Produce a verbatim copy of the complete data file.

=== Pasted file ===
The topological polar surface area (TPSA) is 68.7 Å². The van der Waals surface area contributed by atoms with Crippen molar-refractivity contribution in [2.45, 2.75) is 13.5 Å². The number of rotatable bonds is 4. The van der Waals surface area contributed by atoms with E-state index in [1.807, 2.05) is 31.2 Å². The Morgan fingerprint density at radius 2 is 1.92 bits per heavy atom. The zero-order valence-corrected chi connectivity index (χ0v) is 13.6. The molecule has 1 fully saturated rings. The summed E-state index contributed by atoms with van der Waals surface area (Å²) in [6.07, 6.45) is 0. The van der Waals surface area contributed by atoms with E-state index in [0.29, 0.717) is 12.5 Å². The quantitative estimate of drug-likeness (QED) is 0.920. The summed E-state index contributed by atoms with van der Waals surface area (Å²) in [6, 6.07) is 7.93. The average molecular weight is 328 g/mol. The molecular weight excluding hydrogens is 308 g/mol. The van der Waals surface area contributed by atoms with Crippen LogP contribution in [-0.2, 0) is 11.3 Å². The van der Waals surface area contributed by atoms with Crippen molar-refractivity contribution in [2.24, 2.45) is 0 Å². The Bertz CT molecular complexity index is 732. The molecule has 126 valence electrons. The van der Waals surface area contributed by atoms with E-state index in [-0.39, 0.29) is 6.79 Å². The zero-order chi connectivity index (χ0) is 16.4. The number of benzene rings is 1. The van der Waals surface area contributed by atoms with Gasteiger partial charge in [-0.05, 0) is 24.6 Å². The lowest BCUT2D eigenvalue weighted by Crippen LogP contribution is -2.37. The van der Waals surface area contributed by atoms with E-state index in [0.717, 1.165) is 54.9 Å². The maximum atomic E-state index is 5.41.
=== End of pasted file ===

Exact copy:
The topological polar surface area (TPSA) is 68.7 Å². The van der Waals surface area contributed by atoms with Crippen molar-refractivity contribution in [2.45, 2.75) is 13.5 Å². The number of rotatable bonds is 4. The van der Waals surface area contributed by atoms with E-state index in [1.807, 2.05) is 31.2 Å². The Morgan fingerprint density at radius 2 is 1.92 bits per heavy atom. The zero-order valence-corrected chi connectivity index (χ0v) is 13.6. The molecule has 1 fully saturated rings. The summed E-state index contributed by atoms with van der Waals surface area (Å²) in [6.07, 6.45) is 0. The van der Waals surface area contributed by atoms with E-state index in [0.29, 0.717) is 12.5 Å². The quantitative estimate of drug-likeness (QED) is 0.920. The summed E-state index contributed by atoms with van der Waals surface area (Å²) in [6, 6.07) is 7.93. The average molecular weight is 328 g/mol. The molecular weight excluding hydrogens is 308 g/mol. The van der Waals surface area contributed by atoms with Crippen LogP contribution in [-0.2, 0) is 11.3 Å². The van der Waals surface area contributed by atoms with Crippen molar-refractivity contribution in [2.24, 2.45) is 0 Å². The Bertz CT molecular complexity index is 732. The molecule has 126 valence electrons. The van der Waals surface area contributed by atoms with E-state index in [-0.39, 0.29) is 6.79 Å². The zero-order chi connectivity index (χ0) is 16.4. The number of benzene rings is 1. The van der Waals surface area contributed by atoms with Gasteiger partial charge in [-0.05, 0) is 24.6 Å². The lowest BCUT2D eigenvalue weighted by Crippen LogP contribution is -2.37. The van der Waals surface area contributed by atoms with E-state index in [0.717, 1.165) is 54.9 Å². The maximum atomic E-state index is 5.41.